The EAAF Shorebird Tracking Group, established in 2021 following the 1st East Asian-Australasian Flyway Shorebird Science Meeting in 2020, held the first webinar on 13th April, 2021. It aims to gather scientists who are studying migratory shorebirds through tracking in the East Asian-Australasian Flyway. Four speakers from Alaska, China, Bangladesh and Australia shared their tracking project findings and discussed their ideas and thoughts on tracking studies and how to apply such knowledge to conservation. The event was part of the project supported by EAAFP Small Grant Fund for Working Groups and Task Forces.
Tracking birds has been applied for the study of bird migration. Basic methods such as colour marking with wing tags, neck bands, leg bands and legflags has been used extensively for many years. In recent years, with advanced technology of tracking devices, such as geolocators, radio telemetry, satellite telemetry, these new tools help us to understand more about birds’ migration.
With insights of the need to improve information and experience exchange, EAAF Shorebird Tracking Group was established in 2021 following the 1st East Asian-Australasian Flyway Shorebird Science Meeting that was held in November 2020. Following that, the Group initiated to form communication network for researchers in the field, aiming to support and facilitate the exchange of ideas and sharing of techniques, to foster collaboration between researchers. Since its inception, the EAAF Shorebird Tracking Group has 72 members from 15 countries. Ms. Ginny Chan is coordinating a directory, with at present 36 projects listed on-going in the Flyway, click [here] to have a look.
To commence the webinar, Dr. Rick Lanctot from U.S. Fish and Wildlife Service, also the EAAFP Shorebird Working Group Chair presented on “The role of shorebird movement studies in advancing shorebird conservation in North America” sharing his knowledge and experiences on study of bird migration in North America in early days and how the development of satellite tracking benefits and enhances the efficiency of acquiring accurate information of migratory waterbirds. He also stressed the needs for information sharing on results and updates on the techniques updates. Another point from Dr. Lanctot was the necessity of combining the tracking and observation data to support conservation.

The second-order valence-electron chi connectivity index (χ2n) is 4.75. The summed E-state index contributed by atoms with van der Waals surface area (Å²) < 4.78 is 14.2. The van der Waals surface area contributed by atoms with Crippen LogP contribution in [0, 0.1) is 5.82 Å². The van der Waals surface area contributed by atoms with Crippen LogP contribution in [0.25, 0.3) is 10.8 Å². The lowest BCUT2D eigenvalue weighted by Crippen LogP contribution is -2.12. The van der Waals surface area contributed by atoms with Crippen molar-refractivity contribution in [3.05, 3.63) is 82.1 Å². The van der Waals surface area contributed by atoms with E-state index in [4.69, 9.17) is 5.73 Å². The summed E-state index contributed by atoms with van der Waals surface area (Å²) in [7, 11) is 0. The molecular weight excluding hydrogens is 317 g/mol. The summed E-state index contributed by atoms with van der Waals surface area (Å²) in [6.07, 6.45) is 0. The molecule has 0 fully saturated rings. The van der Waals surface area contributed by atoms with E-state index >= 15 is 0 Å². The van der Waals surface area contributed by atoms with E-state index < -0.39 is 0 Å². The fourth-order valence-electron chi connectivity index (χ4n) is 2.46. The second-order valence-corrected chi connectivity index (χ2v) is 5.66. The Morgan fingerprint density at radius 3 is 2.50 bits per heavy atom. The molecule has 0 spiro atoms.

Presenting on “Tracking the annual cycle of the Bohai Black-tailed Godwit”, Mr. Bingrun Zhu from China updated the ongoing tracking project of Black-tailed Godwit on the newly suggested Bohai subspecies. With 21 Bohai Black-tailed Godwit individuals fitted with tracking transmitters to identify breeding, stopover and wintering sites, and the migratory routes. Satellite tracking data further supported the traditional measurement evidence (morphology and genetics) to identify the subspecies, and gave insights of migration strategies of different subspecies of Black-tailed Godwit.
In the same notion, Mr. Delip Das from Bangladesh presented “Uncovering international connections of Eurasian Curlew in Bangladesh” sharing new information on the migration patterns of the Eurasian Curlew as it departs Bangladesh. The data from this tracking project has revealed that the tracked birds crossed the Himalayas during migration and showed interesting behaviour of the bird. The data will be used for local conservation plans as migration patterns have been identified and more updates on the migration of the Eurasian Curlew are to be expected.
To conclude the session, the final presenter Dr. Brad Woodworth from Australia presented “Migratory connectivity and differential population trends in an Endangered shorebird”. In his presentation, he focused on the Far Eastern Curlew, the largest migratory shorebird in the world which is endemic to the EAAF. This species has undergone massive population decline over the years. Tracking results of 21 individuals informed the connectivity between breeding and non-breeding grounds to population trends, and demonstrated impact intensity varies in different populations using different sites, especially many waterbirds are site-faithful. This project not only illustrated the migration of threatened Far Eastern Curlew but also identify threats to the birds and thus would benefit conservation measures.
Following the four presentations, the subsequent Q&A session brought interesting discussions on the various tracking initiatives and the development of the Shorebird Tracking Group. More research needs to be done to identify threats pose on migratory waterbirds in the Flyway. The EAAF Shorebird Tracking Group webinar conveyed the message the necessity for input to share information of the various study groups and projects, and create a hub to link up researchers and gather ideas of existing work, which would contribute to conservation at ground level.
Watch the Webinar:
For more details:
Join the EAAF Shorebird Tracking Group: https://forms.gle/CHbntPrMCGypGiZK6
East Asian-Australasian Flyway Shorebird Tracking Projects Directory: https://eaafprojects.netlify.app/
To include your project to the directory: https://form.jotform.com/210225083733043
EAAFP Shorebird Working Group: https://www.eaaflyway.net/shorebird-working-group/